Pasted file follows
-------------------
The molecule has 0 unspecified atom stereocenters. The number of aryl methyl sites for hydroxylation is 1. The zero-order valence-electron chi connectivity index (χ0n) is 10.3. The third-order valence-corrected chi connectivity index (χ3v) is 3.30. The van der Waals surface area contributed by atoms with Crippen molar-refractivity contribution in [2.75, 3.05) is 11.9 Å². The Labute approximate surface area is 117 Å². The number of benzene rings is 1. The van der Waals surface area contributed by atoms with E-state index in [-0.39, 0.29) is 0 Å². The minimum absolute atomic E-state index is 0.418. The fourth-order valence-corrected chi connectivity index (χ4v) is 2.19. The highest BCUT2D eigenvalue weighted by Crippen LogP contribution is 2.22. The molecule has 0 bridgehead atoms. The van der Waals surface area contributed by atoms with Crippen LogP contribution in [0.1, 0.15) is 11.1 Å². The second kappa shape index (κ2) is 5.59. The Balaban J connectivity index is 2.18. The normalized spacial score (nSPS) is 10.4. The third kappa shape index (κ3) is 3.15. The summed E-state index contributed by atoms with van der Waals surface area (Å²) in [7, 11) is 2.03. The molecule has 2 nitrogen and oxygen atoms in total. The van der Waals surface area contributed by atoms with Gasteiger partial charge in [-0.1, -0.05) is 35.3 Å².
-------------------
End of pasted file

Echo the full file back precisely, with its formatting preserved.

The molecule has 0 unspecified atom stereocenters. The number of aryl methyl sites for hydroxylation is 1. The zero-order valence-electron chi connectivity index (χ0n) is 10.3. The third-order valence-corrected chi connectivity index (χ3v) is 3.30. The van der Waals surface area contributed by atoms with Crippen molar-refractivity contribution in [2.75, 3.05) is 11.9 Å². The Labute approximate surface area is 117 Å². The number of benzene rings is 1. The van der Waals surface area contributed by atoms with E-state index in [-0.39, 0.29) is 0 Å². The minimum absolute atomic E-state index is 0.418. The fourth-order valence-corrected chi connectivity index (χ4v) is 2.19. The highest BCUT2D eigenvalue weighted by Crippen LogP contribution is 2.22. The molecule has 0 bridgehead atoms. The van der Waals surface area contributed by atoms with Crippen LogP contribution in [0.1, 0.15) is 11.1 Å². The second kappa shape index (κ2) is 5.59. The Balaban J connectivity index is 2.18. The normalized spacial score (nSPS) is 10.4. The third kappa shape index (κ3) is 3.15. The summed E-state index contributed by atoms with van der Waals surface area (Å²) in [7, 11) is 2.03. The molecule has 2 nitrogen and oxygen atoms in total. The van der Waals surface area contributed by atoms with Gasteiger partial charge in [-0.1, -0.05) is 35.3 Å².